Sunday, December 27, 2009
Saving Earth From an Asteroid Will Take Diplomats, Not Heroes
# By Alexis Madrigal
# December 16, 2009
SAN FRANCISCO — In the movie version of stopping an asteroid from hitting Earth popularized by Armageddon, a few brave Americans quickly head out to the near-Earth object and blow it up.
The reality will be far less dramatic, former astronaut Rusty Schweickart told scientists at the American Geophysical Union meeting here Wednesday. Asteroid-deflection efforts will have to start years before a prospective impact and will have to be essentially international.
“Whether or not the international community, within or outside the United Nations, can rise to the demands of such a challenge in advance of an impact … is problematic,” Schweickart summarized.
Two general strategies for deflecting asteroids are currently on the table. The first is some type of impactor or blast, possibly nuclear, that would knock the asteroid off the collision course. The second is a longer-term “shepherding” operation that would slowly morph the asteroid’s trajectory in space so that it misses Earth. Both schemes would have major international implications.
Nuclear weapons have been explicitly outlawed in space since the Partial Test Ban Treaty was negotiated in 1963. Sending a nuclear weapon into space to hit an asteroid would require modifying the treaty, which could have unforeseen negative repercussions.
“Many of us have expressed our concern about nuclear effects because of political options,” said David Morrison, an astronomer at NASA Ames Research Center who organized a session at the AGU meeting about near-Earth objects.
Schweickart’s group, The B612 Foundation, has advocated a different approach to asteroid deflection, but one that will require an equally difficult international negotiation. They propose to bump or tow an asteroid “in a controlled manner” so that it misses Earth. The only problem is that such a process would take time and as the asteroid’s trajectory changed, it would be “pointed” at different places along a horizontal plane on Earth called the risk corridor.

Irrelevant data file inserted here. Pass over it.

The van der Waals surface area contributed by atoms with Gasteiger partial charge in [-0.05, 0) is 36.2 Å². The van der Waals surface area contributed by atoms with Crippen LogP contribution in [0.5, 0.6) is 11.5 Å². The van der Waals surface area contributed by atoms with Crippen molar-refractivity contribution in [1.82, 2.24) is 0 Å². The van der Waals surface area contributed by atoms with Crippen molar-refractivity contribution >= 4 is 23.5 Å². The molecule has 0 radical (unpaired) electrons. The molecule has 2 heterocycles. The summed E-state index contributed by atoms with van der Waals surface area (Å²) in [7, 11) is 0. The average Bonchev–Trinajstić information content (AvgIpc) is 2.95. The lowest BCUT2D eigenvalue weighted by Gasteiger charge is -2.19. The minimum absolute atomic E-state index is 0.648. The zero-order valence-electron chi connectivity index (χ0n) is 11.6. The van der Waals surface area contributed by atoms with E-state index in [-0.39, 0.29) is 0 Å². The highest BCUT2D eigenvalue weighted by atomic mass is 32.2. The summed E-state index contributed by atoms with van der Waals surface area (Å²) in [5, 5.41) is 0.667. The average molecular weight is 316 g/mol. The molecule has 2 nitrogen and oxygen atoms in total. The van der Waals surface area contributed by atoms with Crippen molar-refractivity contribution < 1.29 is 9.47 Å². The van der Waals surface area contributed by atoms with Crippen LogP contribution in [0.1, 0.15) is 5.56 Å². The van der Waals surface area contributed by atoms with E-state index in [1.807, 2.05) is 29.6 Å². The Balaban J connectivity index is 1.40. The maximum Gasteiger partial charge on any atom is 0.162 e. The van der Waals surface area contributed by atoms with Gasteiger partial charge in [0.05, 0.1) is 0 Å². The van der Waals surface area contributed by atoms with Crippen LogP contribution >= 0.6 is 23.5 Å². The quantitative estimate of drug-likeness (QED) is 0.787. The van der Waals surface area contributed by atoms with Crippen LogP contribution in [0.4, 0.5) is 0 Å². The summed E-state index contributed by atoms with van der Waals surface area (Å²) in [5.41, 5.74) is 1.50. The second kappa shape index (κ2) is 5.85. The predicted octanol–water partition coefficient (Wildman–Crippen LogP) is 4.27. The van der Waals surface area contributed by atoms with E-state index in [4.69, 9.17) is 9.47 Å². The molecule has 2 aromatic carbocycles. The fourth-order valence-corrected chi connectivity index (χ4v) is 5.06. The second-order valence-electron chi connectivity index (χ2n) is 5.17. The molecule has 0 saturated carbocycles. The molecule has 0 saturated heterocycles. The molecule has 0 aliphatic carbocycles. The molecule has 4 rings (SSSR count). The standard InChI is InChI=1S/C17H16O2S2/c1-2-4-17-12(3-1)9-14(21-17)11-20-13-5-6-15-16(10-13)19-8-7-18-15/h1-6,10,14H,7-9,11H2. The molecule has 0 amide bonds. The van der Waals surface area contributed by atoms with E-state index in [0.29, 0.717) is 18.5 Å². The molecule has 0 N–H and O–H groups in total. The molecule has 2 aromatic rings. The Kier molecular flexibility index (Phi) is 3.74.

That’s a major geopolitical problem, Schweickart said, because it requires temporarily increasing the risk to one population — in the example above, Venezuela, or Russia — to eventually eliminate the risk for the entire Earth.
“It’s going to be slowly dragged across the Earth. That is a binary decision,” Schweickart said. “You don’t have the option of dragging it down through the Antarctic.”
Who gets to decide which way the asteroid is dragged away from an impact with Earth? The United Nations? The United States? Russia? Some independent body of astronomers and space agencies?
“What deflection technologies are OK and who says they are OK?” Schweickart asked. “Who accepts liability? How do you decide that it’s OK to endanger the people of Venezuela or the people of Kazakhstan?”
He called figuring such questions out a “geopolitical decision of the first order.” Earlier this year, the Association of Space Explorers presented a report to the U.N. Committee on the Peaceful Uses of Outer Space recommending that some international decision-making bodies be created to evaluate and respond to near-Earth object hazards.
The U.N. committee could bring some options before the General Assembly by 2012, although Schweickart has some doubts that people are politically prepared to deal with the tough decisions that humanity could face to deflect an asteroid.
“You’re going to have to make that decision when the probability is less than one, 10 or 20 years ahead of time,” he said. “That’s not easy for anyone, let alone the United Nations.”